14 August 2008

Carbon Canyon History: Camp Kinder Ring

I had the opportunity to drive out to Los Angeles today and pay a visit to The Workmen's Circle/Arbeter Ring's Southern California District office. I spent about an hour and a half talking with Executive Director, Dr. Eric Gordon, who shared the history and purpose of the organization and a particular component directly connected to Carbon Canyon.

The Workmen's Circle is a fascinating organization and, as the district website states, was "founded in 1900, [and] fosters Jewish identity and participation in Jewish life through Jewish, especially Yiddish, culture and education, friendship, mutual aid and the pursuit of social and economic justice." After its start in New York, with significant support from garment workers working in notorious sweatshops, a chapter of the Circle was founded in San Francisco. A month later, in January 1908, a branch was created in Los Angeles and is celebrating its centennial later (maybe this post can be seen as a small token to help commemorate one hundred years for the Workmen's Circle.)

One of the longest lasting legacies of the local chapter was the purchase in late 1913 of 10 acres in Duarte for a sanitarium. At one time, the foothill communities of the San Gabriel Valley, including Monrovia and Duarte, were renowned for their sanitaria, treating people with tuberculosis and other health problems (seems now, with all the smog, locals leave for Palm Springs or Nevada and Arizona to deal with their lung issues!). The Workmen's Circle sanitarium morphed eventually into the City of Hope, one of the greatest medical facilities in the Los Angeles Region.

Because Boyle Heights was the first major center of the Jewish community in the region, the Workmen's Circle maintained an active presence there from its beginnings, although by 1950 the organization moved to downtown Los Angeles and, then in the early 60s, to the west side. Among its many programs, the Workmen's Circle operated schools and cultural centers, had a cemetery department, a credit union, and others. Its particular emphasis on political and social issues fostered a strong grass-roots activism that extended beyond Jewish causes and embraced those of other ethnic, racial and cultural groups. While time has brought many changes to the organization, it continues to offer concerts, art exhibits, and other cultural programs while maintaining its century-long commitment to social and economic equality and justice.

In the late 1920s, the organization as a direct connection to its school component, decided to acquire land in far-off Carbon Canyon to build Camp Kinder Ring, one of seven such facilities around the country operated by branches of the Workmen's Circle. As its name implies, the facility was geared towards children as a summer season extension of their education, although families generally spent much of their summers at the camp. In 1947, an adult section was created to expand the services that Camp Kinder Ring had to offer. Unfortunately, providing water was always a difficult situation without piped-in supplies and, by 1958, it was decided to close the camp and sell the land. Today, the property, at the northeast corner of Carbon Canyon Road and Canyon Hills Road, is utilized as a horse and stock ranch, but I would imagine that some of the buildings that were part of the camp may well be there--a subject I'll try to investigate in future.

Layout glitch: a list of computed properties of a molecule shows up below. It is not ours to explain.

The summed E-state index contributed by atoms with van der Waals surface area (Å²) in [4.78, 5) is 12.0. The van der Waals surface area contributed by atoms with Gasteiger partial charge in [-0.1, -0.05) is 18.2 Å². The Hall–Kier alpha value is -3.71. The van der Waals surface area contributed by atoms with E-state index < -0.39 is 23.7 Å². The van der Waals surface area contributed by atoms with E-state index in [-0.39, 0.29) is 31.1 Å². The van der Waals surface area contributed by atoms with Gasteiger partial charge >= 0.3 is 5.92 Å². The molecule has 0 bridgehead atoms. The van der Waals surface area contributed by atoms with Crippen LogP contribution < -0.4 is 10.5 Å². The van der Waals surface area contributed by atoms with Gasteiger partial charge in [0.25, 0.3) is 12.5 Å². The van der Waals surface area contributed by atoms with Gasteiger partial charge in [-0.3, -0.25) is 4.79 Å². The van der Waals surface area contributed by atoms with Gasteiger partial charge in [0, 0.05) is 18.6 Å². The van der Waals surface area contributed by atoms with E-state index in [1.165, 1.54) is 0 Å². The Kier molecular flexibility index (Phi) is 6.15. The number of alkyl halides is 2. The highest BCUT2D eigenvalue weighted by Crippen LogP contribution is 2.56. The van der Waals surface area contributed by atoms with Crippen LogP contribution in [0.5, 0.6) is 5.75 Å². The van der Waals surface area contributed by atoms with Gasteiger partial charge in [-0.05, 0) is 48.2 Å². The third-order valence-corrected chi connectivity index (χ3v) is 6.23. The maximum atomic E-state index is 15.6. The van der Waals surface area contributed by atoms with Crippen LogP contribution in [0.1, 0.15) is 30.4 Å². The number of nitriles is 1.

The three images above are courtesy of the Workmen's Circle/Arbeter Ring, Southern California District. The first is the entrance to the camp, the second shows portions of camp buildings against the backdrop of the Chino Hills, and the third appears to be a 1920s era image of Circle members against one of the neighboring hillsides. At the bottom of the blog page are more images obtained with the help of Dr. Gordon.


Anonymous said...


I thought you might be interested in contacting me in connection with the history of Working Man's Circle. My grandmother was in a mandolin orchestra called Working Mans Circle, and I have made a CD of the old record recordings. Do you know anything about this orchestra, would you like a copy of the CD? - I'd be happy to send you one.
you can contact me at my website:


Jean Gornbein Elchoness Strauber said...

In the summer of 1944 I, along with my sister and two cousins, spend two weeks at Camp Kinder Ring.
However, we called it the Workman's Circle Concentration Camp for Children in Chino...
Wasn't that bad, really, but you know how tweens are

prs said...

Hello Mrs. Strauber, thanks very much for stopping by and leaving your comment. I like the name you and your friends concocted! Ironic humor does have its place, though!